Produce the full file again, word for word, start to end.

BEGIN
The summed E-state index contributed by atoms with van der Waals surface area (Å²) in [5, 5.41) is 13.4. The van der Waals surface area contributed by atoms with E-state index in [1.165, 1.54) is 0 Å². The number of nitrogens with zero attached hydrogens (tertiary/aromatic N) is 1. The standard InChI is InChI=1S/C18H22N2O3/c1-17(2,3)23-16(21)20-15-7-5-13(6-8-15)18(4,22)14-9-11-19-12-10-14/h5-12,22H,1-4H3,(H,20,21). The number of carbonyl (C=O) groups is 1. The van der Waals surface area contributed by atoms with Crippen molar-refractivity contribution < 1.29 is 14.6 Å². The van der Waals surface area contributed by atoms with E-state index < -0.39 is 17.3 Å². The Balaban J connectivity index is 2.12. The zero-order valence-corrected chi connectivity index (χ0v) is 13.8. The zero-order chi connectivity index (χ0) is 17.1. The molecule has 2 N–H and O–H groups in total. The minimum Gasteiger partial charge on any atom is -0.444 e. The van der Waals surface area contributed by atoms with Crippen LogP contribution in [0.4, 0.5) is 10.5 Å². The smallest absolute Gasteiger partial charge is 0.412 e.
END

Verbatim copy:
The summed E-state index contributed by atoms with van der Waals surface area (Å²) in [5, 5.41) is 13.4. The van der Waals surface area contributed by atoms with E-state index in [1.165, 1.54) is 0 Å². The number of nitrogens with zero attached hydrogens (tertiary/aromatic N) is 1. The standard InChI is InChI=1S/C18H22N2O3/c1-17(2,3)23-16(21)20-15-7-5-13(6-8-15)18(4,22)14-9-11-19-12-10-14/h5-12,22H,1-4H3,(H,20,21). The number of carbonyl (C=O) groups is 1. The van der Waals surface area contributed by atoms with Crippen molar-refractivity contribution < 1.29 is 14.6 Å². The van der Waals surface area contributed by atoms with E-state index < -0.39 is 17.3 Å². The Balaban J connectivity index is 2.12. The zero-order valence-corrected chi connectivity index (χ0v) is 13.8. The zero-order chi connectivity index (χ0) is 17.1. The molecule has 2 N–H and O–H groups in total. The minimum Gasteiger partial charge on any atom is -0.444 e. The van der Waals surface area contributed by atoms with Crippen LogP contribution in [0.4, 0.5) is 10.5 Å². The smallest absolute Gasteiger partial charge is 0.412 e.